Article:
For time periods from which extant written records are few, drinking and serving vessels can serve in an illuminatory capacity. Assembling an exhibition dedicated to such artifacts, as Susanne Ebbinghaus has done at the Harvard Art Museum, provides an unparalleled opportunity for cross-cultural and cross-temporal analysis of the tradition of animal-shaped vessels that persisted over three millennia, from Greece to China.
Soon, the empty stage, with a beautiful, defunct organ for backdrop, would be graced by the presence of the most well-known and widely praised period-instrument quartet of the day. Quatuor Mosaïques, an Austrian ensemble that came together 30 years ago, distinguishes itself with its singular use of gut-stringed instruments, specializing in the music of the 18th century.
The myth of the “tiger mom” took flight in the American imagination with the publication of Amy Chua’s Battle Hymn of the Tiger Mother, which sparked a nationwide controversy about the merits of Asian vs. Western parenting styles. Playwright Mike Lew “felt that it wasn’t being represented [fairly] in the media,” so he decided to write a play about it. He explores not only the myth of tiger parents and the question of what happens after the alleged Carnegie Hall recitals and Ivy League college graduations, but also the identity conundrum that faces Asian-Americans in the 21st century.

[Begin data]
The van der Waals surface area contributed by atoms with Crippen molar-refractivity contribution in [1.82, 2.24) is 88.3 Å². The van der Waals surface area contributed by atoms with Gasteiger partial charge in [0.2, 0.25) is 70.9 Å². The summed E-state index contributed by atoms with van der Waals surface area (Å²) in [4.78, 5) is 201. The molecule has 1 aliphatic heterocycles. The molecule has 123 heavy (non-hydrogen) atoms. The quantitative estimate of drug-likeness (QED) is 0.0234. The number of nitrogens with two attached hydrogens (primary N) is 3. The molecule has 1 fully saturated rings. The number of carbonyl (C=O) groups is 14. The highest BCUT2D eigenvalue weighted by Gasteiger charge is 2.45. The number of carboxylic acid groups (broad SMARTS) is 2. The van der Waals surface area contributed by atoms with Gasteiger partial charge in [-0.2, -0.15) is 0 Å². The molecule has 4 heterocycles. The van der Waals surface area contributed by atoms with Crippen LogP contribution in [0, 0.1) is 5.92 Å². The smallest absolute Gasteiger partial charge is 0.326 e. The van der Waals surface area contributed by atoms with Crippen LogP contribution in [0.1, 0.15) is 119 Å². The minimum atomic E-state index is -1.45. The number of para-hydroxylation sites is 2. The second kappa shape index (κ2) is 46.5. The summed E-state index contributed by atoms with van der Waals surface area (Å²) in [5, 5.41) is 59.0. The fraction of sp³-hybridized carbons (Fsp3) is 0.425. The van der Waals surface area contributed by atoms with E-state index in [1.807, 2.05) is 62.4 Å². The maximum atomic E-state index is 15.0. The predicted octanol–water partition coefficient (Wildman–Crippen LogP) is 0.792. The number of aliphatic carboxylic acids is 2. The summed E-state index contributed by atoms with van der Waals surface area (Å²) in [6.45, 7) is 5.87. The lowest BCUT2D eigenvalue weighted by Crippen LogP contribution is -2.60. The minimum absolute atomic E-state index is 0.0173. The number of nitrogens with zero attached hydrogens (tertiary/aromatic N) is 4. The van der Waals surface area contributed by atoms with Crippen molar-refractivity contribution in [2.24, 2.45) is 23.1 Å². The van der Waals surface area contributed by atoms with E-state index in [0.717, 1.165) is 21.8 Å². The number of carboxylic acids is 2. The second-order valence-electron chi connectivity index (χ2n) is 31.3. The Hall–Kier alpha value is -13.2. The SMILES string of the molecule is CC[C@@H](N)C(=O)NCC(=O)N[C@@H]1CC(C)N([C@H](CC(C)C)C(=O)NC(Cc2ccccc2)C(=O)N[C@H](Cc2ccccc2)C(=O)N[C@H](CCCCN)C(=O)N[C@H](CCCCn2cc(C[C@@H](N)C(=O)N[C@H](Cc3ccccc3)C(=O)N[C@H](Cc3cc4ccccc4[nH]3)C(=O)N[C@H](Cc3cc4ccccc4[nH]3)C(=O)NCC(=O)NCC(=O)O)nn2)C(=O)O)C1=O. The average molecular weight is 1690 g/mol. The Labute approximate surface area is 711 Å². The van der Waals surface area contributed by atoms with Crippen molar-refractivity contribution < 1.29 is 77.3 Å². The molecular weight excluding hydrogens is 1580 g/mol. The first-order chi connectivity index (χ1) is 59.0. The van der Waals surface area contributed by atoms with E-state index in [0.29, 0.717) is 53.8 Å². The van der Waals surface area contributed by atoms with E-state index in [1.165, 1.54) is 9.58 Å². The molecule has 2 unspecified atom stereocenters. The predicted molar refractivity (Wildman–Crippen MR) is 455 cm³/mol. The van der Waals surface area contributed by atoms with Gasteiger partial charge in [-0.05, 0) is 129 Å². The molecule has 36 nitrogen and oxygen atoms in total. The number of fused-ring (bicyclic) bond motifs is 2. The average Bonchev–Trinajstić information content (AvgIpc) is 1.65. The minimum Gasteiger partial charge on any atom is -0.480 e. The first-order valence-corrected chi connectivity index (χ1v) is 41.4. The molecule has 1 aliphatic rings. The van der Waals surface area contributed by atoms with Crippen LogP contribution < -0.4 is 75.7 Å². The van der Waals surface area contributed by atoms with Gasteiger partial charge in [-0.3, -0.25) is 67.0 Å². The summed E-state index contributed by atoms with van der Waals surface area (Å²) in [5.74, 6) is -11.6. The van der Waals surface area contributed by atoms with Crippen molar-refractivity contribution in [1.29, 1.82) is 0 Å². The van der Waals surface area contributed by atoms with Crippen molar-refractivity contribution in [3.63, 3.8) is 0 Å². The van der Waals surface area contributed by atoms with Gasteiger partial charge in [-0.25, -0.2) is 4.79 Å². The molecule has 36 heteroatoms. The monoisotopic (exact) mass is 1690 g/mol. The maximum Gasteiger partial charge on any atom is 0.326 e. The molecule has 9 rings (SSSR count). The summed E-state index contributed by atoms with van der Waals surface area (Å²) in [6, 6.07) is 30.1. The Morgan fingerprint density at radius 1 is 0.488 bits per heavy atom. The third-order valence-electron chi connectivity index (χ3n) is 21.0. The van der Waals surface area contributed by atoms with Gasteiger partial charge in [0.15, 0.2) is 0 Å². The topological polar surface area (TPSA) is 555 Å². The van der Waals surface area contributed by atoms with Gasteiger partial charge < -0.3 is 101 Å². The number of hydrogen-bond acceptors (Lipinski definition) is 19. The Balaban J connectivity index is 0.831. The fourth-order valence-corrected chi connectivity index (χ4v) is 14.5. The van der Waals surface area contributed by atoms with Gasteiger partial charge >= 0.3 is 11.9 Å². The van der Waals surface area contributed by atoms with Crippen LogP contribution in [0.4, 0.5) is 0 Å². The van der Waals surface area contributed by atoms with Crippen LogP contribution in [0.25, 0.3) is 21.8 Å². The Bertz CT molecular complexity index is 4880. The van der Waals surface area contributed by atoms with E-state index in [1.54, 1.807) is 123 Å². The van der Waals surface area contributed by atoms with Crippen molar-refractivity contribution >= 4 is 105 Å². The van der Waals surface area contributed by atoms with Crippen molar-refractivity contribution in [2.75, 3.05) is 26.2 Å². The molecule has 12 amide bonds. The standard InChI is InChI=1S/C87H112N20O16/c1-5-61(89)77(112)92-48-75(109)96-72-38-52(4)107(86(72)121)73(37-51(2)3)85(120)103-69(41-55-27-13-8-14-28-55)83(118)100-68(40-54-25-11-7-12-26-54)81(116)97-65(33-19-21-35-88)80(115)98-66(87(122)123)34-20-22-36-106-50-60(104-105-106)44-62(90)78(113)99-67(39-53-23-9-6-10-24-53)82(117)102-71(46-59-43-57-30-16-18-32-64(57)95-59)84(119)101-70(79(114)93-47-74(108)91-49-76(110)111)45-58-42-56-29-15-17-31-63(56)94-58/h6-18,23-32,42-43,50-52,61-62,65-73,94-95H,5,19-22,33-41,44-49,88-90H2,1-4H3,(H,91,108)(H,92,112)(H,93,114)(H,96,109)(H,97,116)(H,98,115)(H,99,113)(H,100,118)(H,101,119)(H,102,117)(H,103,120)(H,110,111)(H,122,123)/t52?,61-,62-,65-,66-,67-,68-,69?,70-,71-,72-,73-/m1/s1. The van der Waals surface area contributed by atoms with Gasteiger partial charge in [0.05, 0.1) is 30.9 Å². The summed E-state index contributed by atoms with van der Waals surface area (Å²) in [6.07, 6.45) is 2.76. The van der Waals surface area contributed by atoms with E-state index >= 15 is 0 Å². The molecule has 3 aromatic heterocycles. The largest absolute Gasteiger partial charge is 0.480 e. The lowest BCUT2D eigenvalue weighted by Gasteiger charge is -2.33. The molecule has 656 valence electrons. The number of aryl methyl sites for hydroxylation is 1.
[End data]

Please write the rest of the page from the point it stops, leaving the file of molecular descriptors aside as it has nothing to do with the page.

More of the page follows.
The restaurant will capture a wide variety of experiences: it will have a coffee bar with a delectable selection of pastries throughout the day; it will offer lunch; and in the evening, Tracy’s experience in fine-dining will provide the ultimate experience, whether you’re ordering drinks, pinchos, or dinner.
A Sunday Afternoon on the Island of La Grande Jatte, displayed at the Art Institute of Chicago, served as a theatrical and musical inspiration for Stephen Sondheim, who has been described as “the greatest and perhaps best-known artist in the American musical theater.” For actor Chanler-Berat (Broadway's Peter and the Starcatcher and Next to Normal) and director Peter DuBois (A Little Night Music), who hopped on a plane to view the original painting, it was a source of creative energy.
Taking a theatrical journey to Messina, the traditional setting of Shakespeare’s Much Ado About Nothing, was exactly what I needed by the end of this past week. It turned out to be a rather unexpected kind of Messina — a gaming lounge rather than a small Italian town. But hey, “all the world’s a stage,” and the Shakespeare Ensemble does a fantastic job of adapting one of the Bard’s most beloved comedies to ours.
Deep in the Amazonian rainforest, we embark on a journey with Karamakate (Nilbio Torres), a shaman who is one of the only survivors of his tribe. Colombia is being torn apart and pillaged by the rubber plantation barons who control the country during the colonial era. Director Ciro Guerra’s The Embrace of the Serpent is an intricate and mournful examination of the ravages that this period in history wrought upon the indigenous peoples of Colombia. It is based on the travelogues of two explorers, German ethnologist Theodor Koch-Grünberg (Jan Bijvoet) and American biologist Richard Evans Schultes (Brionne Davis), who wrote some of the only existing accounts of many of these indigenous tribes.